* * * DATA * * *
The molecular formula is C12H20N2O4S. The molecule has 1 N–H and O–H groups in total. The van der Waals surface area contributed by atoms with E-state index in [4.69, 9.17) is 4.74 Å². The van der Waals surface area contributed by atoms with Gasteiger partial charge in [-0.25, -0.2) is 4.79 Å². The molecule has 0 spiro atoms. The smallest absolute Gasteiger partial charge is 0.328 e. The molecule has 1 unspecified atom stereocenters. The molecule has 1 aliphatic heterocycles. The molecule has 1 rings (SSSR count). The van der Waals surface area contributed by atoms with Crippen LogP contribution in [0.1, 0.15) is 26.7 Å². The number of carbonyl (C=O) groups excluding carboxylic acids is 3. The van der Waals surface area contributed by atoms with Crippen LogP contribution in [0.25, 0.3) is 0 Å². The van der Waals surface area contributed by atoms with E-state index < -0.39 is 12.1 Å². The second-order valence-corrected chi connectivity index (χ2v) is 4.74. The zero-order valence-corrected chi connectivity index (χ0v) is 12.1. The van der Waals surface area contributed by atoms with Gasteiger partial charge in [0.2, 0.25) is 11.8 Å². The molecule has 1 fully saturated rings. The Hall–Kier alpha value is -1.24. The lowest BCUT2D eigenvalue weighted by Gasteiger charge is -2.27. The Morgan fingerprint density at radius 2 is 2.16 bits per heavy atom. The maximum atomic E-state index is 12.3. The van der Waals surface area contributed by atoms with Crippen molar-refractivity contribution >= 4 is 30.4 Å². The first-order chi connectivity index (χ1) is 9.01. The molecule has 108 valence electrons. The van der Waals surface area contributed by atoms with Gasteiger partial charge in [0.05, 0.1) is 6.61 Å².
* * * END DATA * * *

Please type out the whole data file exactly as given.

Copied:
The molecular formula is C12H20N2O4S. The molecule has 1 N–H and O–H groups in total. The van der Waals surface area contributed by atoms with E-state index in [4.69, 9.17) is 4.74 Å². The van der Waals surface area contributed by atoms with Gasteiger partial charge in [-0.25, -0.2) is 4.79 Å². The molecule has 0 spiro atoms. The smallest absolute Gasteiger partial charge is 0.328 e. The molecule has 1 unspecified atom stereocenters. The molecule has 1 aliphatic heterocycles. The molecule has 1 rings (SSSR count). The van der Waals surface area contributed by atoms with Crippen LogP contribution in [0.1, 0.15) is 26.7 Å². The number of carbonyl (C=O) groups excluding carboxylic acids is 3. The van der Waals surface area contributed by atoms with Crippen LogP contribution in [0.25, 0.3) is 0 Å². The van der Waals surface area contributed by atoms with E-state index < -0.39 is 12.1 Å². The second-order valence-corrected chi connectivity index (χ2v) is 4.74. The zero-order valence-corrected chi connectivity index (χ0v) is 12.1. The van der Waals surface area contributed by atoms with Gasteiger partial charge in [0.2, 0.25) is 11.8 Å². The molecule has 1 fully saturated rings. The Hall–Kier alpha value is -1.24. The lowest BCUT2D eigenvalue weighted by Gasteiger charge is -2.27. The Morgan fingerprint density at radius 2 is 2.16 bits per heavy atom. The maximum atomic E-state index is 12.3. The van der Waals surface area contributed by atoms with Crippen molar-refractivity contribution >= 4 is 30.4 Å². The first-order chi connectivity index (χ1) is 9.01. The molecule has 108 valence electrons. The van der Waals surface area contributed by atoms with Gasteiger partial charge in [0.05, 0.1) is 6.61 Å².